At the Atlanta Java Users Group (AJUG) we had an awesome presentation by Barbara Ericson on how to inspire children to learn more about computer science (CS). It was a really informative session. As director of Computing Outreach at Georgia Tech University she helps prepare curricular materials for high schools.

As such, she gave us a detailed overview of the state of CS teaching in Georgia and the nation as a whole. Furthermore, she gave us an overview of all the cool software tools that help teach CS concepts including:
She also talked about some interesting robotic toys that help in her efforts:
I wish I had had the stuff when I grew up...

There is even a website out there that provides free information on activities that teach CS concepts without a computer:

Lastly, if you have children of your own, you should certainly check out Barbara Ericson's presentation and you can also find many more resources on her website:

Saturday, October 17, 2009

Apache Camel Alternatives

In part one of my mini series I provided a quick introduction to Apache Camel and in part two, I continued with a simple example illustrating the very basics to get you started (which I extended a bit in part three)

In this posting, I would like to talk about some of the alternatives that I see might be interesting for you to investigate, when considering an open-source enterprise integration framework. Hereby however, things always get a bit fuzzy in my opinion, depending on your business requirements.

On one side, you want to have components which allow you to communicate with other services, but on the other side you also want to have some sort of workflow-capabilities in order to orchestrate your business processes. Furthermore, you may be interested in monitoring and reporting functionality.  From a different view-angle, you may desire a higher-level solution versus a solution that embeds easily into existing code using plain Java APIs. The list could probably be expanded considerably, but I hope you get the picture.

Ergo, depending on your specific business requirements, the following list of frameworks may or may not provide a better choice compared to Apache Camel:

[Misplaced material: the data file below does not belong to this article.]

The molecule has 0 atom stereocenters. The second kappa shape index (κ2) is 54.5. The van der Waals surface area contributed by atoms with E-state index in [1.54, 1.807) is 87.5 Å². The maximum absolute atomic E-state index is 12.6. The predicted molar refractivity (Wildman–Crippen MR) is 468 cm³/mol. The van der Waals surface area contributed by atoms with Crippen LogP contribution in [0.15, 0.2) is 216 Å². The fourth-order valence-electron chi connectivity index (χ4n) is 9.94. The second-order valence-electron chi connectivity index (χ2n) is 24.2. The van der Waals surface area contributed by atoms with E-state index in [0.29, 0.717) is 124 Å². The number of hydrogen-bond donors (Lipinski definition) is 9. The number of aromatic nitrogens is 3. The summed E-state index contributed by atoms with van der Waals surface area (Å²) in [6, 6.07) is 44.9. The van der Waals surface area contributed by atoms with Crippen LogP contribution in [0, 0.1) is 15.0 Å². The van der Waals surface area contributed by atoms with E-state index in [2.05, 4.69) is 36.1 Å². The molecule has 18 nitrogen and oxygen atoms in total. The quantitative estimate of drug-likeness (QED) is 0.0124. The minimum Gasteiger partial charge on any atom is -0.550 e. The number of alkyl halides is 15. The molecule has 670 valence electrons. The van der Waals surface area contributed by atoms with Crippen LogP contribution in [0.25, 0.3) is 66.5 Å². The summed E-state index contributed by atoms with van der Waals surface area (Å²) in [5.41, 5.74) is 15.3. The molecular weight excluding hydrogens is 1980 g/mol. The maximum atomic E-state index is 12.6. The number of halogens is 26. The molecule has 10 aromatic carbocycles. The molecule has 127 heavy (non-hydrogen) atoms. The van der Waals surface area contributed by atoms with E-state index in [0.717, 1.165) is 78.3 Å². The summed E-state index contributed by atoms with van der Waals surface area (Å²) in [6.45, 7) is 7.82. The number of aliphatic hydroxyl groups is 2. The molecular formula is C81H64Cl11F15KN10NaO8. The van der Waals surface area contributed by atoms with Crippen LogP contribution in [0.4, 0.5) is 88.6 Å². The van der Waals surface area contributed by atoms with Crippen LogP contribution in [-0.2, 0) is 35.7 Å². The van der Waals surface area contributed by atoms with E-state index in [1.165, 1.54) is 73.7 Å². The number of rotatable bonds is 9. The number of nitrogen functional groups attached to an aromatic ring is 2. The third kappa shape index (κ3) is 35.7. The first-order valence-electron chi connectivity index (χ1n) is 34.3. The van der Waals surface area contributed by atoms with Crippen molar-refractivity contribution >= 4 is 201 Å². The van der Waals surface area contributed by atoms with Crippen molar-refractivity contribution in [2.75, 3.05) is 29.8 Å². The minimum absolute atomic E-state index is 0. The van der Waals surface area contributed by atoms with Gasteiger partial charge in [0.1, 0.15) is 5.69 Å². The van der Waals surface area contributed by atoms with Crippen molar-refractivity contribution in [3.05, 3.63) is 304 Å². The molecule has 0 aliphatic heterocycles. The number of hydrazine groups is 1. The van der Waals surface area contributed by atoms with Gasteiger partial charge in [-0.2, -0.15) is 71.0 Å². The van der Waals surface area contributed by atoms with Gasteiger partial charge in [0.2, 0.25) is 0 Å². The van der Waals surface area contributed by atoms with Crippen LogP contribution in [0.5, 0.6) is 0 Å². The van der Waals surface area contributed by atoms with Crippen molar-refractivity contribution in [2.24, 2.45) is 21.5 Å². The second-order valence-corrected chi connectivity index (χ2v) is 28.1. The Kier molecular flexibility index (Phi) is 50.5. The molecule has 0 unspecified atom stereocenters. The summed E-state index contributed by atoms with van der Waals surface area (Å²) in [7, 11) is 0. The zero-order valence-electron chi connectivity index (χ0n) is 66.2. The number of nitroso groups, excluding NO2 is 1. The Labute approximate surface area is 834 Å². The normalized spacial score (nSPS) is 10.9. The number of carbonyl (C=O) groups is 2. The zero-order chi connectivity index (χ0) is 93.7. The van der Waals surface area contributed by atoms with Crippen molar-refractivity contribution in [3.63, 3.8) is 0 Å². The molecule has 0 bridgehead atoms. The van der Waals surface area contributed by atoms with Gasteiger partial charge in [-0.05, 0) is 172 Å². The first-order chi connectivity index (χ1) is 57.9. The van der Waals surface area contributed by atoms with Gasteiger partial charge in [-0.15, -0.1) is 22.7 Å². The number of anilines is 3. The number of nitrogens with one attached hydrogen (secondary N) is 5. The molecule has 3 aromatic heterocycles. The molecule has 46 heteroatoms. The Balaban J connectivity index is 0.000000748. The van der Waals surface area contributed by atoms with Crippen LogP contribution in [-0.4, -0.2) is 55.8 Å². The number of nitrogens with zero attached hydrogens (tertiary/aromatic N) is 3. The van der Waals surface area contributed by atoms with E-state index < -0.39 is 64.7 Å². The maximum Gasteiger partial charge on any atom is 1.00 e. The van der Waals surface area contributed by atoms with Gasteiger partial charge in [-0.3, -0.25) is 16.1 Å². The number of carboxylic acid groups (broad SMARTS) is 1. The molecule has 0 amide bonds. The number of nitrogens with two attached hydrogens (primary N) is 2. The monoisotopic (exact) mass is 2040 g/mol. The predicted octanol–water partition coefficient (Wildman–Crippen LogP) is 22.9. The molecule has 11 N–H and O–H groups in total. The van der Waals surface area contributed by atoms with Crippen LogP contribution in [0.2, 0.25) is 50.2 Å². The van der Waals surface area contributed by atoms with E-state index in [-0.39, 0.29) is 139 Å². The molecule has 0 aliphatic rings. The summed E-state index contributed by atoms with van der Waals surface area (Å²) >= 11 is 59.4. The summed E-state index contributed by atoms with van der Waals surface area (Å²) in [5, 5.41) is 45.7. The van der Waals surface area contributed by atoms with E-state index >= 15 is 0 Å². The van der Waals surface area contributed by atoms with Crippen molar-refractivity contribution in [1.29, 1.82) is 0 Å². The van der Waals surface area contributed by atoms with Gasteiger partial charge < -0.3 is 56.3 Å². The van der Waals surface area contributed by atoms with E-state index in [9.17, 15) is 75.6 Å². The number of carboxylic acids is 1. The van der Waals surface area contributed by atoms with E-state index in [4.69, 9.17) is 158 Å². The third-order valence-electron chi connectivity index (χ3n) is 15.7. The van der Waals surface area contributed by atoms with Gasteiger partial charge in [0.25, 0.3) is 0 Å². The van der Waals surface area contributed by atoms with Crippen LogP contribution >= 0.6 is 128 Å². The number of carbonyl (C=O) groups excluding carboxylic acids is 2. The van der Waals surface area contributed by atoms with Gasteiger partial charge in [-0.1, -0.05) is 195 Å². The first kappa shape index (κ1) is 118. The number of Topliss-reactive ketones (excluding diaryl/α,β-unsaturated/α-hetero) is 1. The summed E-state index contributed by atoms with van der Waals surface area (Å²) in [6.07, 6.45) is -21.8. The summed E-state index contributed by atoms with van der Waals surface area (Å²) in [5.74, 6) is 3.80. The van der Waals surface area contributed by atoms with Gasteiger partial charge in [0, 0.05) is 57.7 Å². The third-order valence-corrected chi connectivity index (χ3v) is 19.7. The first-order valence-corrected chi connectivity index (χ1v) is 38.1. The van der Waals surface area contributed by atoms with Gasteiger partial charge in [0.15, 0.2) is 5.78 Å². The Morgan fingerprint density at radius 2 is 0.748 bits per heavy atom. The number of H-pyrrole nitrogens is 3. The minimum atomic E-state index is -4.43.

• Spring Integration
  • Spring Batch
  • JBPM
  • nexusBPM
  • Drools
  • Hadoop/Cascading
  • Full ESBs such as Service Mix, Mule ESB, OpenESB, JBossESB
Actually, in my opinion the closest alternative to Apache Camel is Spring Integration.

Spring Integration

Before I was even aware of Apache Camel, I learned about Spring Integration at the No Fluff Just Stuff (NFJS) Java conference one year ago. Back then I thought that Spring Integration was the best thing since Nutella. Then a little later I learned about Apache Camel and tried to figure which one to take for a spin. As it turns out, comparative information on Google is rather sparse:
Interestingly, Apache Camel provides a component that allows you to integrate Apache Camel with Spring Integration.

To me a good argument for Apache Camel was the greater availability of components compared to Spring Integration, as well as its adoption by other frameworks such as ActiveMQ and ServiceMix

Spring Batch

If your business requirement is to process large amounts of data, you may also want to look at Spring Batch which is specifically designed for batch processing requirements. There are some pointers on the Spring Batch website for integrating it with Spring Integration. I considered it for one of my past projects, but unfortunately I do not have massively deep experience with it as we ultimately chose JBoss jBPM.